Today’s Tech News:Adobe Flash Blocked By Default In Chrome 76

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Google has updated Chrome to 76 for Linux, Mac and Windows. closing a bug that let sites detect private browsing by detecting the presence of a key framework. It tells us that the tech giant is hell-bent on making websites respect the Incognito mode, whether they like it, or not. According to Endgadget, the new Chrome appears to work with at least a couple of news outlets that previously would stop Incognito users who did not sign in.

Google explained that it plans to fix a security issue in Chrome, that allows websites to tell whether you are browsing in incognito mode. Users will be able to avoid paywalls easier than before is the side effects of this fix,  which was addressed in its initial announcement.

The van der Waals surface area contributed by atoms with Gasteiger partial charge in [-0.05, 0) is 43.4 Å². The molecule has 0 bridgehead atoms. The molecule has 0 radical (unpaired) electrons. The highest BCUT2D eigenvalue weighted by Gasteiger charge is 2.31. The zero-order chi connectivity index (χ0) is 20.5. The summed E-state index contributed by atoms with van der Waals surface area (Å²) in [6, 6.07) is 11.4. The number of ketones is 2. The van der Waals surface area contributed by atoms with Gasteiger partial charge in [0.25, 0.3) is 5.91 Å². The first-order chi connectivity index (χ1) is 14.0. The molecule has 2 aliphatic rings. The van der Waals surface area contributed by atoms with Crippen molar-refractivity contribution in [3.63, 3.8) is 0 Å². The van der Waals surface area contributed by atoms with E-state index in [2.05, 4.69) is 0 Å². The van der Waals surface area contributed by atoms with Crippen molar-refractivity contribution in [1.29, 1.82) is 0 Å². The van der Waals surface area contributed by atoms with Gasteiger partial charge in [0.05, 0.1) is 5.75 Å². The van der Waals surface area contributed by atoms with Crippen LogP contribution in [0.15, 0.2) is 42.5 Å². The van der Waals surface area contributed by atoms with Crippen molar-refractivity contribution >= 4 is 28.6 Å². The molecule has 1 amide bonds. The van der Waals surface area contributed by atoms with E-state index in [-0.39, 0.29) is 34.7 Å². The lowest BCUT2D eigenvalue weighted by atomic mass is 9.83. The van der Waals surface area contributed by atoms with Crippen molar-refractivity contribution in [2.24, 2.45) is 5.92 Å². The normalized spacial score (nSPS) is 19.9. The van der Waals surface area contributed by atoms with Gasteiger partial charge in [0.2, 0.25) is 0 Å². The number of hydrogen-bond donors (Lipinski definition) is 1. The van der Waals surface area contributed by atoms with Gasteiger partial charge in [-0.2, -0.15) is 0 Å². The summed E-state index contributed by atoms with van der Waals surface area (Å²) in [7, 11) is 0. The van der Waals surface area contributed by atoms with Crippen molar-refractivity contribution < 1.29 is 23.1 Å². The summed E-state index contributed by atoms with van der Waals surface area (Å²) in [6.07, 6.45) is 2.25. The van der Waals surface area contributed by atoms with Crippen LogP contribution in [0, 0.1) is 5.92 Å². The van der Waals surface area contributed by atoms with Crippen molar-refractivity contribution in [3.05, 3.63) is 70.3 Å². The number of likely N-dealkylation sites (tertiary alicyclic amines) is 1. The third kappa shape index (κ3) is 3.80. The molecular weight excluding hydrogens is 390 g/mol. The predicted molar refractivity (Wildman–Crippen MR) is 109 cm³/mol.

Chrome 76, the update the fixes the bug is already available for download, and you can update it on Android, Linux, Mac, and Windows right away also.

Once Chrome 76 is installed, publishers can not know whether you are in incognito mode any longer. You can able to browse content on sites that have metered paywalls without actually paying a subscription once the free number of articles expires. That is, assuming those sites cannot  make any drastic changes of their own, like eliminating the limited free tier altogether.

Google added other features to Chrome 76 which including default Flash blocking, and also support for allowing websites to enable dark page versions automatically.

Chrome 76 will also add a new system-level “Install” shortcut for Progressive Web Apps inside the Omnibox, next to the “star” icon. Per 9to5Google the feature will let you install an app associated with a website, if such an app exists.